In 2007, Robert Putnam, a political scientist and professor at Harvard University, published a study entitled E Pluribus Unum: Diversity and Community in the 21st Century, examining the effects that diversity, particularly racial and ethnic diversity, has on communities. Much to Putnam’s chagrin, the study smashes the “diversity is our greatest strength” nonsense by clearly showing that diversity has a massively negative effect on communities, families, and individuals. “In the presence of diversity, we hunker down [and] act like turtles,” Putnam says. “The effect of diversity is worse than had been imagined. And it’s not just that we don’t trust people who are not like us. In diverse communities, we don’t trust people who do look like us.”1 Instead, people tend to “withdraw even from close friends, to expect the worst from their community and its leaders, to volunteer less, give less to charity and work on community projects less often, to register to vote less, to agitate for social reform more but have less faith they can actually make a difference, and to huddle unhappily in front of the television.”2 This is certainly not the ideal multiracial, multicultural utopia we were promised by the racial egalitarians and open-border enthusiasts.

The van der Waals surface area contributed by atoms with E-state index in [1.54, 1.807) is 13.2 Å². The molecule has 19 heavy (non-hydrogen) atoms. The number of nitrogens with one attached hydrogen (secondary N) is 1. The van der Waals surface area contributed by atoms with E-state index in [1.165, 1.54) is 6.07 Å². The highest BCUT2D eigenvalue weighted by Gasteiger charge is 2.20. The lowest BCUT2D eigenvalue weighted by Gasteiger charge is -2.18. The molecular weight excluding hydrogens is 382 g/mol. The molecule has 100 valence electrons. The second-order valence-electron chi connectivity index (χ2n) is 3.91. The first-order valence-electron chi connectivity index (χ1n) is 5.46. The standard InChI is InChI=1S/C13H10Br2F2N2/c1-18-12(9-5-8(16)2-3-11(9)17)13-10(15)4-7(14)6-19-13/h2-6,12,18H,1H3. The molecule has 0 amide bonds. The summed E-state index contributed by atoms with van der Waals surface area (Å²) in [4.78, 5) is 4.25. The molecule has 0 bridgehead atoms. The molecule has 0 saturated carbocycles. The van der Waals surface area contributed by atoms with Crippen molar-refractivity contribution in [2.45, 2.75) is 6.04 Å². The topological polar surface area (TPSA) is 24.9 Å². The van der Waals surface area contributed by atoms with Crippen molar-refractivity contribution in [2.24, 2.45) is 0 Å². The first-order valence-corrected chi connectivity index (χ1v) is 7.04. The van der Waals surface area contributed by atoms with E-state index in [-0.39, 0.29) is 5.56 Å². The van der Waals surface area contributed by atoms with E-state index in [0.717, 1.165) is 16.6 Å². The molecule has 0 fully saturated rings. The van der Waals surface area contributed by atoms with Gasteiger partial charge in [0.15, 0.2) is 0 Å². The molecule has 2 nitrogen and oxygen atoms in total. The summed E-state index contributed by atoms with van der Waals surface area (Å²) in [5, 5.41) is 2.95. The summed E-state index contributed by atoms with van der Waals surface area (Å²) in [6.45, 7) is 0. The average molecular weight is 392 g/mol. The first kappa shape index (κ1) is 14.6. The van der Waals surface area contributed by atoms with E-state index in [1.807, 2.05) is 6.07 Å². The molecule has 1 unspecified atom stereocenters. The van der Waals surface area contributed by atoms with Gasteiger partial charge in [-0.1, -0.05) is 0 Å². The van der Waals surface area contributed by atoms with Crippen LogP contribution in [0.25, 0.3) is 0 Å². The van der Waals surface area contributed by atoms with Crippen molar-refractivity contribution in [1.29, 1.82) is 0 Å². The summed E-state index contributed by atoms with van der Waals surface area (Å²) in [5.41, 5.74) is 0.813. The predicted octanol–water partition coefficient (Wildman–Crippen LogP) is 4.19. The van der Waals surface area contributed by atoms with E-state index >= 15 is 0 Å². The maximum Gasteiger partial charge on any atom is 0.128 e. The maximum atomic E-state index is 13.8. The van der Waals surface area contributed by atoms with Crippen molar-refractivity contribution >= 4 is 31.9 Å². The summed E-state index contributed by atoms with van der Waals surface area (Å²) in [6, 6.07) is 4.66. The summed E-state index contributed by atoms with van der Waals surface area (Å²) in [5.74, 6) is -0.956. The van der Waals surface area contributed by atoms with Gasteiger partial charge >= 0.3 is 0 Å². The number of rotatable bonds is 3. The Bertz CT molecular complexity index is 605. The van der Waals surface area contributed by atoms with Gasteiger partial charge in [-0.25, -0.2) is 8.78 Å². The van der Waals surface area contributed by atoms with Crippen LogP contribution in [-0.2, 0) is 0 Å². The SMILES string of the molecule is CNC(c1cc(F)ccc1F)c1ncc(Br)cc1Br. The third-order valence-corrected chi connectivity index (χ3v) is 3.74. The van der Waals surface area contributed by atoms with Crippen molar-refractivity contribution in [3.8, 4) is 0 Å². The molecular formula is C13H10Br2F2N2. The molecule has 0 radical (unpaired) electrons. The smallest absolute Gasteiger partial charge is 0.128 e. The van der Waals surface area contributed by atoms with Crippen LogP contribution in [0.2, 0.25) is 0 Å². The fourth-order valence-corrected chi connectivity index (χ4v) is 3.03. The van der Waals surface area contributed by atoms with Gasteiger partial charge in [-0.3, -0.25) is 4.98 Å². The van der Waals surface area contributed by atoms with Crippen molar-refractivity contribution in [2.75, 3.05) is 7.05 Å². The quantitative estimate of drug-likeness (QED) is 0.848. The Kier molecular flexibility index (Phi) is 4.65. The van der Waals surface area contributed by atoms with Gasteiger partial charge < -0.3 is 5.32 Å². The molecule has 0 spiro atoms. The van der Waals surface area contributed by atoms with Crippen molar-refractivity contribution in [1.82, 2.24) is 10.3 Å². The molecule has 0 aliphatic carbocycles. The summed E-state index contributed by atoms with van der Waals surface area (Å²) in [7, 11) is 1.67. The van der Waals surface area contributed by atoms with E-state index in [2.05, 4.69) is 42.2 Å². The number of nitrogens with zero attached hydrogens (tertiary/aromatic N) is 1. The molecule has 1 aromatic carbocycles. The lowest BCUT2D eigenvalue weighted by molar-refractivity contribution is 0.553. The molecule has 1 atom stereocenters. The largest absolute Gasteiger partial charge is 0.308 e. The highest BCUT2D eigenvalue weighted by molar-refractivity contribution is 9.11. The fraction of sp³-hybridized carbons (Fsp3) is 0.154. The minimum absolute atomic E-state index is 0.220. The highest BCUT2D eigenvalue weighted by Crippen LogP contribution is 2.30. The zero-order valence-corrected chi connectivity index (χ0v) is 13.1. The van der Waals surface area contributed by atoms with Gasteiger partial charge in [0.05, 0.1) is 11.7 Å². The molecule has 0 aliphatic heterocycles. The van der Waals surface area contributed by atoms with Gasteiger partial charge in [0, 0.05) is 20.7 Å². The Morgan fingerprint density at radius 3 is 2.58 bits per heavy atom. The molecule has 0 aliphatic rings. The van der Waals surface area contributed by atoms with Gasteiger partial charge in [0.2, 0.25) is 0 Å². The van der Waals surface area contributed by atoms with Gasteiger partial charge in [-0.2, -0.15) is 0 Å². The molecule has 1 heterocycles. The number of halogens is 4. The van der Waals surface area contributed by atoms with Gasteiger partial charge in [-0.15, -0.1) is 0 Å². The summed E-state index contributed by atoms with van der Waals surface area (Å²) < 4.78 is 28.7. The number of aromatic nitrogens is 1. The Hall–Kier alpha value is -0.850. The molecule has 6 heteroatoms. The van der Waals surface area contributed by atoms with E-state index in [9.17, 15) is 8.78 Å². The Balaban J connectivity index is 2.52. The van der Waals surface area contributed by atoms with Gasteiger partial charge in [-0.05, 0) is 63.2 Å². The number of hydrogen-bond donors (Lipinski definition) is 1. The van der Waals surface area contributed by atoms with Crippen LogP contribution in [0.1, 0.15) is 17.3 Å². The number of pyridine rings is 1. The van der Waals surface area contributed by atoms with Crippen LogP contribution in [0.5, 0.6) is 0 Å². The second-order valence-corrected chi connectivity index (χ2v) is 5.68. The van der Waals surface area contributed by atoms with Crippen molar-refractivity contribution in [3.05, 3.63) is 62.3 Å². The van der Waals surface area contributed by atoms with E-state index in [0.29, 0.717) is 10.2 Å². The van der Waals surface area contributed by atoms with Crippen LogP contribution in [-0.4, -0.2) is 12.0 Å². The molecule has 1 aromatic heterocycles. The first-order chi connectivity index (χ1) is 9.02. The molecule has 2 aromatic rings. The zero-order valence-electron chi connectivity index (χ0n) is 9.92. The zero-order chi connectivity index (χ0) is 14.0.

A year earlier in 2006, the Commission for Racial Equality in the UK came to the same conclusion and went even further, saying that diversity had negative effects not only on trust but on happiness as well. “We’ve done work here which shows that people, frankly, when there aren’t other pressures, like to live within a comfort zone which is defined by racial sameness,” said Trevor Phillips chairman of the CRE. “People feel happier if they’re with people who are like themselves.”3 We can only imagine how damning the evidence must have been if the Marxist Commission for Racial Equality, whose very purpose is to cram diversity down the native British population’s collective throat, was willing to admit to even this much. Phillips’s solution to this problem is some nebulous, feel-good jibberish about “respect,” “building bridges,” and “shared values” (as if wildly different ethnicities have the same values). We can see how completely this has failed to work over the past five years with the recent black riots in London.
None of this should be in the least surprising to a Christian. God has designed us to live in ethnically based communities and countries. When man decides he knows better than God and rebels against God’s order, we should naturally expect the results to be disastrous. It should also be obvious that those who advocate for multiculturalism and massive immigration are the actual haters, while those who advocate for monoculturalism and ethnic homogeneity are the ones who truly care about peoples’ well being. With hard truths, ethnonationalists seek to build happy, open communities, while with pretty lies, multiracialists seek to destroy communities with distrust and unhappiness. It is sad that the modern church has decided to side with the latter category to everyone’s detriment – even to the minorities they claim to care about.